Why This Matters Now
A digital footprint is everything you post on your social media accounts, in comment sections, while playing an app or sending an email. Every retweet, like, or +1 is part of your online history, and could potentially be seen by people who are outside your circle of friends and acquaintances. Think of it as your digital DNA. Whether students are preparing for employment right after high school, higher education or even looking ahead to the day that they launch a post-graduate career, their digital footprints are a direct path back to their likes, dislikes and values. College admissions officers are regularly researching students online, as are potential employers. According to one Execunet survey, more than 80% of job recruiters use search engines to learn about candidates, and more than 40% admit to eliminating candidates as a result of information they found online. Teaching students to tread carefully on social media, as well as to learn how to use their online presence to their professional advantage will help them build and maintain an impressive virtual brand.
How Clean Is Your Digital Footprint?
A short and newsy introduction to help familiarize students with the concept and emphasize the role that a seemingly harmless Facebook post might play in their future. Use the conversation starters (which you can access in the toolbar to the right of the story) to inspire conversation about the positive and negative effects of digital footprints. So often people stress the dangers of “digital dirt” rather than the potential advantages of a strong online presence. Encourage students to read the follow-on article #ExploreMuseums: Using Social Media to Improve Your Future Prospects.
This is a great time to discuss the power of LinkedIn profiles as online snapshots of your personal brands. Everyone is doing it – even high school students – and this social medium is often a first stop online for admissions officers and recruiters. Sachin Rekhi, an entrepreneur who sold his business Connected to LinkedIn and then worked there for a couple of years, encourages high school students to get creative with their LinkedIn profiles. He says, “Use the summary section to describe your aspirations, passions and objectives in what you are looking for in your career, include volunteer experience and unpaid internships, and detail projects that you are most proud of in-school and outside school using rich media, like videos and graphics.”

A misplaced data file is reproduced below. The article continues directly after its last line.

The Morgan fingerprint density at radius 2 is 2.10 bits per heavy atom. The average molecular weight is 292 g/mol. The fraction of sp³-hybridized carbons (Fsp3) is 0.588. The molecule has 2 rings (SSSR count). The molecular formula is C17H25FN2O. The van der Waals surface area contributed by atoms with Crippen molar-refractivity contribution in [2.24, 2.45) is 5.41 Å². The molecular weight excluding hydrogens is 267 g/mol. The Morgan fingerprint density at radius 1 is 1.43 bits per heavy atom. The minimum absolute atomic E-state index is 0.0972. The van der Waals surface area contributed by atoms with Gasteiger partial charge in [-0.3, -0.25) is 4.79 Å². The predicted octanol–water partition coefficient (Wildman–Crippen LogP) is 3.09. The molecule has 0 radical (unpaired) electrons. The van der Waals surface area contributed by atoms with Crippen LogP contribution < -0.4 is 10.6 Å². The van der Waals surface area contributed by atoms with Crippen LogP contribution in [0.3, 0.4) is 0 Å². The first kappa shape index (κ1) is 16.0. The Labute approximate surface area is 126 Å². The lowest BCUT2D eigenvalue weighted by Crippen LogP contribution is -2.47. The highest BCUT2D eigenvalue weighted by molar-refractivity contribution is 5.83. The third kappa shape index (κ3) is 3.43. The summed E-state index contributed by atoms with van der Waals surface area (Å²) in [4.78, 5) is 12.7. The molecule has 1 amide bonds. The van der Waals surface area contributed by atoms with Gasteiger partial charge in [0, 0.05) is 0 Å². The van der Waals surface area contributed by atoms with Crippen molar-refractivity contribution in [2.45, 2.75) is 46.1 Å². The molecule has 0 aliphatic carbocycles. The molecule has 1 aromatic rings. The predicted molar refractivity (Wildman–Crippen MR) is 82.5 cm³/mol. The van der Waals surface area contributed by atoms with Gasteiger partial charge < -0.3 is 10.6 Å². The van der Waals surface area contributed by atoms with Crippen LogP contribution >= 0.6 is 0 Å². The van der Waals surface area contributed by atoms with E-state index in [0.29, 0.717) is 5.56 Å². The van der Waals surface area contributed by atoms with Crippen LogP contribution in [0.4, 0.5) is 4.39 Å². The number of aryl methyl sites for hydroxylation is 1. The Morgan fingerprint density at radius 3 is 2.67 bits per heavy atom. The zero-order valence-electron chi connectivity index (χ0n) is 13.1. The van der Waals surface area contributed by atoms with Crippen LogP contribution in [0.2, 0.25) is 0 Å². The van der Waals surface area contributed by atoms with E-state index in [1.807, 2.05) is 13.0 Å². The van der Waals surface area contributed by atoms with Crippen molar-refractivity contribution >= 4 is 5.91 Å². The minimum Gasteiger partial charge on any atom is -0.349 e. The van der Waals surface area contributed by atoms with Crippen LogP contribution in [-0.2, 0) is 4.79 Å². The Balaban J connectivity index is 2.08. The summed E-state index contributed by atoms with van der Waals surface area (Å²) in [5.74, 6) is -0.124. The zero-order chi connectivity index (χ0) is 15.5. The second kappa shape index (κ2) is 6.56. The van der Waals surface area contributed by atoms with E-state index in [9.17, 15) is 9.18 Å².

FaceSpace Project Lesson 3: Social Network Etiquette: This lesson supports further exploration of students’ digital footprints. The “Creating an Online Persona” handout included with this plan is especially relevant to a discussion on practical ways that students can manage their online reputations. Feeling ambitious? This is actually part three of a five-part lesson series on workplace and social media etiquette that guides students (working in teams) through the creation of their own FaceSpace poster. The assignment: You have just been hired by Knowledge@Wharton High School to create a FaceSpace page for teenagers about workplace expectations. Knowledge@Wharton High School wants you to create a resource for high school students who want to know more about social networking, workplace communications and etiquette, and what work expectations exist outside the office. Start with Lesson 1 and search subsequent lessons if you want detailed resources for each phase in the build-out.
High school students love contests! Why not fuel that competitive spirit by extending your digital footprint lesson to online article analysis during our first annual Commenting Contest. Online life is deeper than Instagram posts, as the commenting sections in publications like the New York Times reflect. The NYT receives more than 9,000 comments per day, and covers its most dedicated commenters like a traditional news beat. Help students become critical thinkers and communicators online by assigning them KWHS articles to read and comment on. If they participate in one of our bi-weekly contests this summer (starting June 26, 2017), they just might win! Remember, they need to sign up with KWHS to comment (it’s free, quick, and harmless). Students should also know to beware of Internet trolls. Spark classroom conversation by wading into the dark side of online commenting.
Provide an extra layer of learning for your students with our video glossary. Here, Wharton professors define terms: Brand, Online Privacy, Social Capital, Social Influence and Social Network
KWHS Quote of the Month
“Having a Twitter feed I can show during an interview or [use to] attract attention to myself can translate into a skill to add to my résumé.” – Jessamyn Moore, aspiring curator who created #ExploreMuseums